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Harvard and Yale law schools ditch U.S. News & World Report’s rankings: “Profoundly flawed”


Officials at Yale’s and Harvard’s law schools said Wednesday the institutions will no longer participate in U.S. News & World Report’s annual rankings of the top law schools. An official at Yale Law School called the methodology behind the influential listing “profoundly flawed.”

Yale Law School Dean Heather K. Gerken, who made the announcement in a blog post, said the rankings discourage universities from admitting low-income students and supporting those who wish to pursue careers in public service. Tuition and housing at Yale Law School — whose alumni include former President Bill Clinton and four of the current Supreme Court justices — run nearly $97,000 per year. Tuition and living expenses for Harvard Law School are more than $107,000 annually.

“We have reached a point where the rankings process is undermining the core commitments of the legal profession,” wrote Gerken, who noted that Yale Law School “has taken the top spot every year” since the rankings began. “As a result, we will no longer participate.”

She added, “Its approach not only fails to advance the legal profession, but stands squarely in the way of progress.”

In an email sent Wednesday to the Harvard Law School community that was shared with CBS MoneyWatch, Harvard Law School Dean John Manning said the institution was likewise dropping out of the rankings “because it has become impossible to reconcile our principles and commitments with the methodology and incentives the U.S. News rankings reflect.” 

He also acknowledged Yale Law School’s announcement made earlier in the day. Harvard is ranked No. 4 in U.S News & World Report’s annual list of top law schools.

The critiques from two of the nation’s top law schools come amid renewed focus on the U.S. News & World Report and similar college rankings, with critics saying their approaches reinforce income inequality and effectively reduce diversity at elite schools. For instance, one measure in U.S. News & World Report’s methodology for ranking universities is “reputation,” or how college officials appraise rival schools — a quality that critics say has little to do with a college’s ability to educate students.

U.S. News & World Report also came under fire earlier this year after Columbia University admitted that it had submitted inaccurate data in earlier years that had helped bolster its ranking to No. 2. As a result of those errors, Columbia said it wouldn’t provide information to U.S. News while it reviewed its data collection.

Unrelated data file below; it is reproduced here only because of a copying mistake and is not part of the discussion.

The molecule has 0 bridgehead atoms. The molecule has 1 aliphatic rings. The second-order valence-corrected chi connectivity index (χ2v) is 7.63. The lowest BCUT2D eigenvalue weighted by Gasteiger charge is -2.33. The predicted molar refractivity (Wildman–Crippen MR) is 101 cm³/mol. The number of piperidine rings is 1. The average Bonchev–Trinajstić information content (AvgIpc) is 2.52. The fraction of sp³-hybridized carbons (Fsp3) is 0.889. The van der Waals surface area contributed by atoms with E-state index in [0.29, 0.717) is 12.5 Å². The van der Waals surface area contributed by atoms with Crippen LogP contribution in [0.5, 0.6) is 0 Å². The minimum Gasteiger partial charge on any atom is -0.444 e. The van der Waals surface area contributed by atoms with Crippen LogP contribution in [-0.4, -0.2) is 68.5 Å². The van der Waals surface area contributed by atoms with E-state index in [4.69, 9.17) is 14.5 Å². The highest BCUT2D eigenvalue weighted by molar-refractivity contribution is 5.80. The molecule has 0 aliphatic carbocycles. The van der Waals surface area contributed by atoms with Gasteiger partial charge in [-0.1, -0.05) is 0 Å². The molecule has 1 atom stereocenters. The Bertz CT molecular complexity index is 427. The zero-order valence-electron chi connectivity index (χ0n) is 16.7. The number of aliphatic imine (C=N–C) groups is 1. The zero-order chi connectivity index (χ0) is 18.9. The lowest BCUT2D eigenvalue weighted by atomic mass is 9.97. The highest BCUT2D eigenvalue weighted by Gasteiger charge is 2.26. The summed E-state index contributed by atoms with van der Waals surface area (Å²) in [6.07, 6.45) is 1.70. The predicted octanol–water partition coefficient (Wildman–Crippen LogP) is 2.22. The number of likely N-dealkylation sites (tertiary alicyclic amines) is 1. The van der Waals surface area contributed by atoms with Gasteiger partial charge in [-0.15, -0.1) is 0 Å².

Despite Columbia’s decision against submitting data this year, U.S. News went ahead and ranked the university, with the result that the Ivy League school tumbled from No. 2 to No. 18. 

To be sure, neither Yale nor Harvard are likely to be harmed by withdrawing from the rankings, given their strong reputations and notable alumni, many of whom have scaled the summits of political and judicial success. Both also have deep pockets to help students from low-income backgrounds. Harvard’s endowment stands at about $50 billion and Yale’s at about $41.4 billion, making them the first and third-wealthiest universities in the nation.

In a statement emailed to CBS MoneyWatch, U.S. News & World Report Executive Chairman Eric Gertler said that the publication’s “Best Law Schools” rankings “are for students seeking the best decision for their law education.”

He added. “As part of our mission, we must continue to ensure that law schools are held accountable for the education they will provide to these students and that mission does not change with this recent announcement.”

“The most troubling aspects”

Yale Law School’s Gerken wrote that “one of the most troubling aspects” of the magazine’s rankings is that it discourages law schools from providing support for students who want to pursue public interest careers. That’s because the rankings exclude loan-forgiveness programs when calculating student debt loads, she noted. 

Harvard’s Manning underscored similar concerns, noting that the rankings “work against law schools’ commitments to enhancing the socioeconomic diversity of our classes,” adding that its methodology “undermines the efforts of many law schools to support public interest careers for their graduates.”

The Public Service Loan Forgiveness program was created in 2007 with the goal of forgiving the student debt of Americans who work in public service jobs, which range from public school teachers to public interest lawyers who work for the government or nonprofits. 

Gerken also called out U.S. News’ emphasis on median LSAT/GRE scores and GPAs, which account for 20% of a law school’s overall ranking. Some experts have criticized standardized tests because students from wealthier households tend to score better, reflecting their ability to take pricey test prep classes or tutoring.

“This heavily weighted metric imposes tremendous pressure on schools to overlook promising students, especially those who cannot afford expensive test preparation courses,” she said. 



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